The Achilles tendon is the combined tendon of the gastrocnemius and soleus muscles and is the strongest tendon in the body.
It is prone to injury when exposed to activities involving repetitive high loads leading to pathological changes in the tendon due to this overuse and chronic stress. Repetitive high loads may include running, jumping, sudden acceleration or deceleration, or simply too much time on your feet in less supportive shoes.
Achilles tendinopathy can be classified as midsubstance (2-6cm proximal to the insertion) or insertional (within 2cm of the insertion) with the main difference being the location of pain. Injury to the tendon occurs along a continuum, with changes to the tendon structure. Midsubstance injuries are the most common among both active and inactive people. Typical presentation includes a gradual onset of pain that is often worse in the morning and improves with 5-10 minutes of activity.
Multiple intrinsic and extrinsic factors can influence the tendon’s response to the subjected load. Therefore, the tendon’s capacity for load is specific for each individual and their activities. The primary mechanism for tendinopathy is overload of the tendon, with compressive overload proposed to cause the tendinopathic process within the tissue. Essentially a failed healing response is evident, with an increase in the noncollagenous matrix, leading to increased susceptibility to damage (Maffulli et al. 2020). Typically, this condition causes pain, swelling and stiffness in the Achilles tendon.
- Increased BMI, adiposity, high cholesterol, diabetes mellitus
- Previous tendinopathy and genetic predisposition
- Increased distance, speed, and frequency of training
- Recent change in footwear or training surface
- Weakness and poor endurance of ankle plantar flexors & knee flexors
- Altered biomechanics/muscle activation along the kinetic chain.
Treatment and evidence:
Physiotherapy will help in the management of tendon loading. Treatment will include soft tissue work to help reduce muscle overactivity and will providing education regarding load management and activity modification and will also include exercise prescription.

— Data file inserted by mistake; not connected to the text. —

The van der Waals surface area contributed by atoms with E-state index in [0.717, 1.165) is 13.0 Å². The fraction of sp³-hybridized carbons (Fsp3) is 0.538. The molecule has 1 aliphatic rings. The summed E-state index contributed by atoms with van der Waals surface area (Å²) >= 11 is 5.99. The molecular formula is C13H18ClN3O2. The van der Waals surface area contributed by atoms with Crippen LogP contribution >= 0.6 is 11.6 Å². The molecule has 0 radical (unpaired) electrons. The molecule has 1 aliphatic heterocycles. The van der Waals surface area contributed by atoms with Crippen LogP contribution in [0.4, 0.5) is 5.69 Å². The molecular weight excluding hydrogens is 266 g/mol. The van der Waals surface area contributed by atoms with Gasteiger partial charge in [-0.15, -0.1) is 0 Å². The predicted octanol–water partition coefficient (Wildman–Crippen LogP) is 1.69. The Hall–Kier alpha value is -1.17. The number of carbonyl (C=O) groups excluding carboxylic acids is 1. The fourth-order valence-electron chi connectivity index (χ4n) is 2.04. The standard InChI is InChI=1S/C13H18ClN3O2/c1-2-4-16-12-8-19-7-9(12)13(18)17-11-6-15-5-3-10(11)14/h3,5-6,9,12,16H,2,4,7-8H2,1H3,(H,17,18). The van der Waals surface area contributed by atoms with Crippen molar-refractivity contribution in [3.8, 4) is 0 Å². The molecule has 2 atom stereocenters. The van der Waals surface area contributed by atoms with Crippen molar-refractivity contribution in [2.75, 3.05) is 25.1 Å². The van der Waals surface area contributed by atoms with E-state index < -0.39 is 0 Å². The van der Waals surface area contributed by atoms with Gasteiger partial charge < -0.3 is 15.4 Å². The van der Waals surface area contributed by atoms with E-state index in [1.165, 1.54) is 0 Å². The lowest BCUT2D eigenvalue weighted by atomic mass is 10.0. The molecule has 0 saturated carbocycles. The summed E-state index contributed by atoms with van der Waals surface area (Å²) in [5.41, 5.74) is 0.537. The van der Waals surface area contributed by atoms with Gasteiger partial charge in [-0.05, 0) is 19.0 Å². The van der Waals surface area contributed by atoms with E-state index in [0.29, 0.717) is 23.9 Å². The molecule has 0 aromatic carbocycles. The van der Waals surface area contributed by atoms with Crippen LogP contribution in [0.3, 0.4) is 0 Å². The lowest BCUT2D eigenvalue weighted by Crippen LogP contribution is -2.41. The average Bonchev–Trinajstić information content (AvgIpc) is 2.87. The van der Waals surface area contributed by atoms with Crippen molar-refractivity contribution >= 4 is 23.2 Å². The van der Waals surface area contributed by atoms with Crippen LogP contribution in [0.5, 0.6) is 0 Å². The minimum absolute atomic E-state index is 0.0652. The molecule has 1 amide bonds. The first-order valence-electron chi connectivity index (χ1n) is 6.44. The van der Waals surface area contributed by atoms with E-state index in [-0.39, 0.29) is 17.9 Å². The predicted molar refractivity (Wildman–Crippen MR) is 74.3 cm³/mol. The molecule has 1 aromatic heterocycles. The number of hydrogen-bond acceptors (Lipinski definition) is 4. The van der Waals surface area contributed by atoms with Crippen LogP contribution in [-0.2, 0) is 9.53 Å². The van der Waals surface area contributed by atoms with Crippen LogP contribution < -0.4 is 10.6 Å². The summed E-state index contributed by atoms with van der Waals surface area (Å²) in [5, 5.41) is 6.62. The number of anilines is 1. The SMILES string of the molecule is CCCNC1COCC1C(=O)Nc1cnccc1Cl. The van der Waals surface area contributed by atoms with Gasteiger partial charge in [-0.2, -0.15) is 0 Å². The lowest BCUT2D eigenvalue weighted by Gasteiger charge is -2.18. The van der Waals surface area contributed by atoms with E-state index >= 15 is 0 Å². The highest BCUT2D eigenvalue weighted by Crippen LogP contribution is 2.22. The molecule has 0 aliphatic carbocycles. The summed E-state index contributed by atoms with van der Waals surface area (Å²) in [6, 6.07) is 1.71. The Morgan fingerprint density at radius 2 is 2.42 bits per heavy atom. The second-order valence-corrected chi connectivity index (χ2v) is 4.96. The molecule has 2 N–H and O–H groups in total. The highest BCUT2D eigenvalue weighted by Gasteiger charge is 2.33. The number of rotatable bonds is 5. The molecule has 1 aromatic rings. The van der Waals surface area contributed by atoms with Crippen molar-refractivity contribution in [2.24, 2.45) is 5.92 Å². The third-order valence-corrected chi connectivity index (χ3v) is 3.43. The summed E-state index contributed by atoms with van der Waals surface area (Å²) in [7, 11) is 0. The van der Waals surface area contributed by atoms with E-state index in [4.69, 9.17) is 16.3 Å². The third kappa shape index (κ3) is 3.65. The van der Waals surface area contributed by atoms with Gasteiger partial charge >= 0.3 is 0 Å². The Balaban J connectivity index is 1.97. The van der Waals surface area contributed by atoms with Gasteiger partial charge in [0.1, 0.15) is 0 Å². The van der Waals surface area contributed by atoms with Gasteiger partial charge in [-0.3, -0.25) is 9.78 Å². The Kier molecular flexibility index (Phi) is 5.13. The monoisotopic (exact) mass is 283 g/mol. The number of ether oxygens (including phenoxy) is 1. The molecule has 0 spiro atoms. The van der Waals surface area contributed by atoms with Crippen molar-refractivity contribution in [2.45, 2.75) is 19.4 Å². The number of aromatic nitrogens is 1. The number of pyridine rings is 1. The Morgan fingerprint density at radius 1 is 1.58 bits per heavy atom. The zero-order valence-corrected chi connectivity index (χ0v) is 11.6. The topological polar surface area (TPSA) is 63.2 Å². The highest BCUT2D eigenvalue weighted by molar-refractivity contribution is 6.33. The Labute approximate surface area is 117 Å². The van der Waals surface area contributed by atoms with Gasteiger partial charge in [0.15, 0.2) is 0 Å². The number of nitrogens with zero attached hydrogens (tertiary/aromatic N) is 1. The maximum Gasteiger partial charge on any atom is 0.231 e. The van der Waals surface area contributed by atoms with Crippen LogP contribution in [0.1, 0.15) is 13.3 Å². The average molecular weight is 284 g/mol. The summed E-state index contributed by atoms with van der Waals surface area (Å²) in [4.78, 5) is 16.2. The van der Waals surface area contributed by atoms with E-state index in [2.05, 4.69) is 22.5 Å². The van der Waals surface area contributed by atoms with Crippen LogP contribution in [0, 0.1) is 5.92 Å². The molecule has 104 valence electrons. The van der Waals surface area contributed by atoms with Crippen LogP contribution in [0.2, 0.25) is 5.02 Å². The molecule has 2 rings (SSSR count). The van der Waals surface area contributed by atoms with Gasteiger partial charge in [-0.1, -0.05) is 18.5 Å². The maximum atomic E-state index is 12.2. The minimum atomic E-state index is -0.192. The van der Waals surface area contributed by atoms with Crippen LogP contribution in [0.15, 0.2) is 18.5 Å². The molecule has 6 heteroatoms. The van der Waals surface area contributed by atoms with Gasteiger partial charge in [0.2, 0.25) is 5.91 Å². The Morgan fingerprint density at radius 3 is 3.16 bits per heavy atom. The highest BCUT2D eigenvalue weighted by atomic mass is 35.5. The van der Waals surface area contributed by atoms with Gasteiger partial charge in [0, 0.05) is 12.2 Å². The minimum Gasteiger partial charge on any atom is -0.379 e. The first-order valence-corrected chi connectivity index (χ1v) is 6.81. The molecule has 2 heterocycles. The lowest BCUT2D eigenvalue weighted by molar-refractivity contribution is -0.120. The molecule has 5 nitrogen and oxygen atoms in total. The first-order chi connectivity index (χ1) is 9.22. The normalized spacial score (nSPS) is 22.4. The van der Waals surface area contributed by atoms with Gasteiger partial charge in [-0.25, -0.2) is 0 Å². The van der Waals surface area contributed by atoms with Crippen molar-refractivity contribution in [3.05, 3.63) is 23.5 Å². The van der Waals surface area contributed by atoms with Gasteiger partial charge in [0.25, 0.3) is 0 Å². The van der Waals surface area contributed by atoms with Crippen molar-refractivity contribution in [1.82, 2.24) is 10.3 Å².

Exercise is vital for effective treatment in order to progressively load the muscle tendon unit. The ideal exercise program will allow the tendon to develop tolerance to load, as opposed to an actual change in the tendon structure. An initial reduction in aggravating loads will be advised to ease symptoms, followed by a progressive increase in load, to improve tendon capacity. For an irritable tendon, isometric exercises can help to reduce pain, whilst allowing a load stimulus.
As progression is made, slow heavy strengthening, eccentric loading, and sport specific loading if applicable should be included. Our physio’s will also assess the kinetic chain and muscle activation patterns. Weakness along the kinetic chain will often lead to tendon overload and thus Achilles tendinopathy so it is vital that it is assessed and treated as needed. To achieve the best outcome exercise needs to be targeted to the individual, the stage of pathology and patient’s functional demands and goals (Malliaras et al. 2013).Other adjuncts to exercise and manual therapy that may be used include ice, taping, heel raises and footwear modifications to assist with symptom control. Ultimately though, the tendon must be loaded and complete rest is discouraged (Brukner and Khan, 2017, Cook and Purdam et al. 2012).
Exercises to help Achilles tendinopathy
Soleus raises on Reformer
Aim: To strengthen up the Soleus muscle
If the soleus muscles are not strong enough to handle daily activities, the achilles is often overloaded instead causing irritation. Strengthening the soleus muscles, similar to the calf muscles improve push off when walking and running, and provide shock absorption for the lower limb.
How do I do the exercise: Lye on your back on the reformer, place both toes on the foot bar. Push through your feet to slide the reformer, slightly extending your legs. Keeping the knees bent in a half squat position, drop your heels below the bar and push to raise the heels up. The level of difficulty and intensity can be varied by adjusting spring resistance or by progressing to one legged raises.
Prone hip extension
Aim: Improve posterior chain strength (Gluteus maximus, hamstring and back extensor strength) & core stability.
During walking, pushing off the back leg to step forward involves posterior chain strength. If these muscles are not strong enough, the Achilles takes more load than usual, and can lead to a tendinopathy. Improving the strength of these muscles will assist with push off.
How do I do the exercise: Lying on your tummy engage your core muscles, actively squeeze your glute muscles and lift your leg off the bed. The aim is to instigate the movement with your gluteal muscles and not your hamstring or back muscles. This activation sequence is very important so that extra stress is taken off other parts of the kinetic chain.
Foam Roller Calf muscles
Aim: to reduce muscle tightness and overactivity in the calf muscles.
With an Achilles tendinopathy the calf muscles often become overactive and tight, however when you stretch these muscles out you can place compressive forces on the tendon eliciting pain, thus by using the foam roller we can reduce tightness without compressing the tendon.
How do I do the exercise: Sit with your leg stretched out. Place the foam roller under your calf muscle. Take the weight through your hands and roll your lower leg back and forth over the roller, massaging the area to reduce tightness and overactivity, thus taking stress off the Achilles tendon.